Friday Five things: Recipe Books

Like I say on the home page, I’ve always adored cookbooks. I can remember every page of my first ever book, giant sized and full of funny-face ‘pizzas’ made on bread rolls, and gingerbread men. The thing with food blogs, and Pinterest, and social media in general, is that the best recipe books have had to adapt to a changing market place – these books are not sellable for their content alone, anyone can google and get 5000 recipes for chocolate chip cookies. Now, it has to be about more than the recipe – books curate sounds, smells and tastes onto the printed page, tell a story about the writer and what food means in her life. And for someone like me, who thinks about food the majority of the time, this is ideal – to get to know another cook, another food culture or place. All cook books were not created equal, but similarly, different books obviously cater (lol) to different needs. Dare I mention that coming up to Christmas, this may serve as a handy guide for the foodie (reluctant or otherwise) in your life. Let me know in the comments which books you treasure, or those you’ve put in your letter to Santi. Have a lovely weekend…

1. The Desert Island Book

If I never had another cookery book or recipe in my life, I would persist contentedly with the Ballymaloe Cookery Course book. This sizeable tome contains just about everything you’d ever think to make, and in classic Ballymaloe style is both clear and fairly foolproof. Mine is covered in random globs of potato gratin, and coffee cake batter, which I suppose is a good sign!

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2. For the young hip thing

I wrote before about how much I loved Wahaca, which I visited for the first time this summer. However, I already knew that Thomisina Miers (the proprietress) was on to something good, as I bought her book for my sisters birthday (classic self-gifting). We’ve cooked lots from this book, firm favourites being the Chicken sweetcorn soup, the Mexican wedding cookies, and the Lime and Ricotta cake, as well as the divine pork pibil recipe.

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3. For the cook who has all the usual suspects

I was given a gift of this book by wonderful friends, and already it is a firm favourite. This is my favourite type of cook book is that you could read as a novel – the photography is beautiful, the written extremely evocative, and the subject matter terribly interesting. For anyone even mildly interested in world affairs, Jerusalem has always been an enigma of a city, with layer upon layer of religious, historical and cultural importance. Here, we discover how this has impacted on the cuisine and food culture of the city. A definite recommendation.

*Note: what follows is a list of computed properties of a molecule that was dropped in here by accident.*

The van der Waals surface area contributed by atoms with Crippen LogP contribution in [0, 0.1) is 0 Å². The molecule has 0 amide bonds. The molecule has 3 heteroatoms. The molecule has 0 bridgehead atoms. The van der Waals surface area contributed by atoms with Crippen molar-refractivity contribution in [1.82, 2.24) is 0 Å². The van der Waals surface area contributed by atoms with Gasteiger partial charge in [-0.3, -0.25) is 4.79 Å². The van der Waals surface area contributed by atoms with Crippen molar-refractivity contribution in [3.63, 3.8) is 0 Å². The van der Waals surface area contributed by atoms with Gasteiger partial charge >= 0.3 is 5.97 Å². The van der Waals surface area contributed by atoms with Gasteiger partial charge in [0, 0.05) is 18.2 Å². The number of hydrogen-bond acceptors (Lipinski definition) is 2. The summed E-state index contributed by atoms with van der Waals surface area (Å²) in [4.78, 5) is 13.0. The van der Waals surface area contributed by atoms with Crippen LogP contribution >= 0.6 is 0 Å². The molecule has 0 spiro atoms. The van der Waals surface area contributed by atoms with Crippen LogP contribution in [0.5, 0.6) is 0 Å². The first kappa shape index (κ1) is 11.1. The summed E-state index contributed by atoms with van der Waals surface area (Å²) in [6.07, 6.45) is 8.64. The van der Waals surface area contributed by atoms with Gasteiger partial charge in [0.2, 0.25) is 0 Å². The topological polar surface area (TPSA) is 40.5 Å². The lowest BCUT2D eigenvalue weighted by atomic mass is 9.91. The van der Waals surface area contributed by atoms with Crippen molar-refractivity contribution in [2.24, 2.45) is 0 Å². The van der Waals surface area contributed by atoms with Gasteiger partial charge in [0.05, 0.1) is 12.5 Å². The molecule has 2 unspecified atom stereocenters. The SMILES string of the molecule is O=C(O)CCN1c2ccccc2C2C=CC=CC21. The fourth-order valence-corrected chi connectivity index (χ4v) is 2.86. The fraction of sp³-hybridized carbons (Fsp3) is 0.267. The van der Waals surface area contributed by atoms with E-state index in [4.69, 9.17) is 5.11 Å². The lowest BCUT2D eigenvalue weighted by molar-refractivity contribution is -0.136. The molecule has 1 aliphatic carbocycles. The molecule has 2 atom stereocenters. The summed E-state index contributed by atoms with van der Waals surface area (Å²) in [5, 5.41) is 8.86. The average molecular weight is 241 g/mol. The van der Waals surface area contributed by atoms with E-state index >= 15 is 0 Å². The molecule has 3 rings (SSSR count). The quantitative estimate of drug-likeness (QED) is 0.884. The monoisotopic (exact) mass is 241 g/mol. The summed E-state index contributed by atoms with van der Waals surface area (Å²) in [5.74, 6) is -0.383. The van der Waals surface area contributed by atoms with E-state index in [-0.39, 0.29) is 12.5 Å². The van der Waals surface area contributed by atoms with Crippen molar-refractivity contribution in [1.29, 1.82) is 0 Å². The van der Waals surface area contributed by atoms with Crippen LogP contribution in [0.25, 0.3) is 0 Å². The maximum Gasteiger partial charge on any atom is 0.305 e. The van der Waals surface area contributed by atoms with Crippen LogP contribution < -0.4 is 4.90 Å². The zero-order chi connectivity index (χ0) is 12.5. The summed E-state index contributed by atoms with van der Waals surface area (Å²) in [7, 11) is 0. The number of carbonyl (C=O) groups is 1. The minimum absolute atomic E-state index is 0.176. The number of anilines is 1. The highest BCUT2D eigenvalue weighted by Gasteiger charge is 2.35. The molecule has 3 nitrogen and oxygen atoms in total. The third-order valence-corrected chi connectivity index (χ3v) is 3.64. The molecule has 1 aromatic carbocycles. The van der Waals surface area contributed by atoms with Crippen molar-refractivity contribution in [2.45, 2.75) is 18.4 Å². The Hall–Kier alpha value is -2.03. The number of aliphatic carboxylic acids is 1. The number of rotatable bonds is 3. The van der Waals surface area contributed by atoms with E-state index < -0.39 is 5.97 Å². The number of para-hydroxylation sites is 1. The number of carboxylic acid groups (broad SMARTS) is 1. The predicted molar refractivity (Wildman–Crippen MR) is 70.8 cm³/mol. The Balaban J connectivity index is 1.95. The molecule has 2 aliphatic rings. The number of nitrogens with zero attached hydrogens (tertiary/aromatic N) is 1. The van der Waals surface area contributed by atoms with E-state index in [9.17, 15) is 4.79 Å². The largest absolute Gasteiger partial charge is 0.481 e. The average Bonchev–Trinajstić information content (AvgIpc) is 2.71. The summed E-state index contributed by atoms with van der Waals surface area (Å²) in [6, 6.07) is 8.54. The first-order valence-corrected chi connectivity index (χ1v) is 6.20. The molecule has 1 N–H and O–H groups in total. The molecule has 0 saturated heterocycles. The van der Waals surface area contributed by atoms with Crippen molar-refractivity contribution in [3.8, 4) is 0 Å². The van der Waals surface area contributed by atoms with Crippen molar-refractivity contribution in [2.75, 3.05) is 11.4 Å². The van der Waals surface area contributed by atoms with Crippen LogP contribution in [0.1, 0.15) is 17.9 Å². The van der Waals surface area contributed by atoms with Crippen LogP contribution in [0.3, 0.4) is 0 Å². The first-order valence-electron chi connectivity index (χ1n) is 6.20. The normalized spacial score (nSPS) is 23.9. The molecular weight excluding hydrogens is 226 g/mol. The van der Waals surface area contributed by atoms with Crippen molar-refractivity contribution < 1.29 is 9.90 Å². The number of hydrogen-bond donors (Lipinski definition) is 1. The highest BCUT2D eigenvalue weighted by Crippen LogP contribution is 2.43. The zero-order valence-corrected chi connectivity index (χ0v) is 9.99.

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4. For the baker

The Hummingbird books are the ones I always turn to when I am feel like making something sweet – they contain all the usual suspects, but also have some really interesting ideas such as lavender cupcakes, or guinness and chocolate pound cake. Also, I would sell limbs for their rocky road – containing over a kilo of chocolate, you’d better believe it is addictive. You’ve been warned 😛

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5. The Newcomer

I was given a copy of this book at a most wonderful event for Irish food bloggers in Dublin Cookery School, and already I’ve tried out a few of the recipes to great success. Written by Lynda Booth who runs DCS, and inspired by her travels and experiences in kitchens around the world, this book runs the gamut from simple sponge cakes to traditional naan bread, to fresh pasta. Interspersed with lovely photographs and engaging stories about meeting different masters of cuisine, it could definitely be a good choice for your favourite foodie.

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